Question about Copyright Issues for planned video

Discussion in 'Photographic Discussions' started by DreamTime, Feb 26, 2018.

  1. DreamTime

    DreamTime TPF Noob!

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    Hello

    I am an amateur photographer, have done a lot of photography over the years, but very little making of videos. As one of my very first ever elaborate video proejcts, I had an idea idea for a short video story, in which I was planning to use purchased toys as the story's characters. I then wondered how copyright issues might relate to this plan. Initially, I had planned to create the video and then post it publicly on YouTube. Now, after reading some basic info on copyrights, I am thinking that since I am using purchased toys in it, which have patents on them, I may not be able to share the film with the general public. I then wondered if it would be okay to post the video on YouTube as "unlisted" and share it only with friends, and/or link to it on my website.

    What are your views on this issue? Has this kind of question come up before? I searched online to try to find answers, but though I find information about using others' photos or writing, I can't find much about using toys. Is there a difference that you can see between commerical and non-commerical use, or would copyright apply to all use in a creative film project like this?


     
  2. KmH

    KmH Helping photographers learn to fish Supporting Member

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    Kudos for considering possible legal implications of what you plan to do.

    An online photography forum is however, not a reliable place to seek legal advice.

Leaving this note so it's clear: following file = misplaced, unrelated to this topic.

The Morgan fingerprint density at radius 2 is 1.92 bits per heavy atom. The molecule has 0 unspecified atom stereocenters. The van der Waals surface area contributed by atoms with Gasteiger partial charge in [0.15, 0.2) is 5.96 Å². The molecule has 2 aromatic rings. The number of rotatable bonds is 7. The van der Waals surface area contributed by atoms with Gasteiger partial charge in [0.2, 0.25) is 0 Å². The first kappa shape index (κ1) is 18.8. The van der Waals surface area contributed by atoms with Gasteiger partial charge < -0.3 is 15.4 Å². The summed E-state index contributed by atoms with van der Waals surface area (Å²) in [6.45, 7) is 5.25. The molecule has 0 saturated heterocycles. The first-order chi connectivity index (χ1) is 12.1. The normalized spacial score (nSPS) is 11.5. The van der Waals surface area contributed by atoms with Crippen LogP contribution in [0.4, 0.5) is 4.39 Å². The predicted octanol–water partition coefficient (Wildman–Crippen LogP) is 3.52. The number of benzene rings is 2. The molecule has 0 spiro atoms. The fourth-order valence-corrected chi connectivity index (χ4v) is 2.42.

However patents, and trademarks, are something different from copyrights.

    Copyright law differs country by country. There is no location info in your profile.

    www.copyright.gov for US copyright law.
    www.uspto.gov for US patent & trademark law.

    In the US there is indeed a difference between commercial and editorial (non-commercial) usage.
     
    Last edited: Feb 26, 2018
  3. DreamTime

    DreamTime TPF Noob!

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    I'm in the USA....
     
  4. DreamTime

    DreamTime TPF Noob!

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    Thanks very much KmH for clarifying that this is a patent, not a copyright issue. That helped a lot when I did a new online search trying to find information. I looked up the links you provided but the information there is dense and it's not easy at all to see how it relates to my situation. However when I did another online search using the term "patents" instead of copyright, I found this, which is a lot more helpful than anything else I found so far:

    The IPKat: Use of iconic toys in videos
     
  5. john.margetts

    john.margetts No longer a newbie, moving up!

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    You are almost certain to infringe ssomeone's intellectual rights whether that be copyright, patent, trademark or whatever. As KmH said, we are not the best people to ask - you will be better off asking a lawyer in your own locale. It is cheaper to ask before you are in front of a judge, than after.
     
  6. DreamTime

    DreamTime TPF Noob!

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    John Margetts -- thanks I may do that. I wonder if it might be worthwhile trying to contact the companies that made the toys and ask them.

    In the conversation on the previous link, I found -- to my surprise-- that one toymaker company actually encourages people to make videos using their products. I was surprised at the seemingly open-ended invitation, since they don't know what kind of videos might be produced. Anyway I was really glad to find that as this avails me of one opportunity anyhow.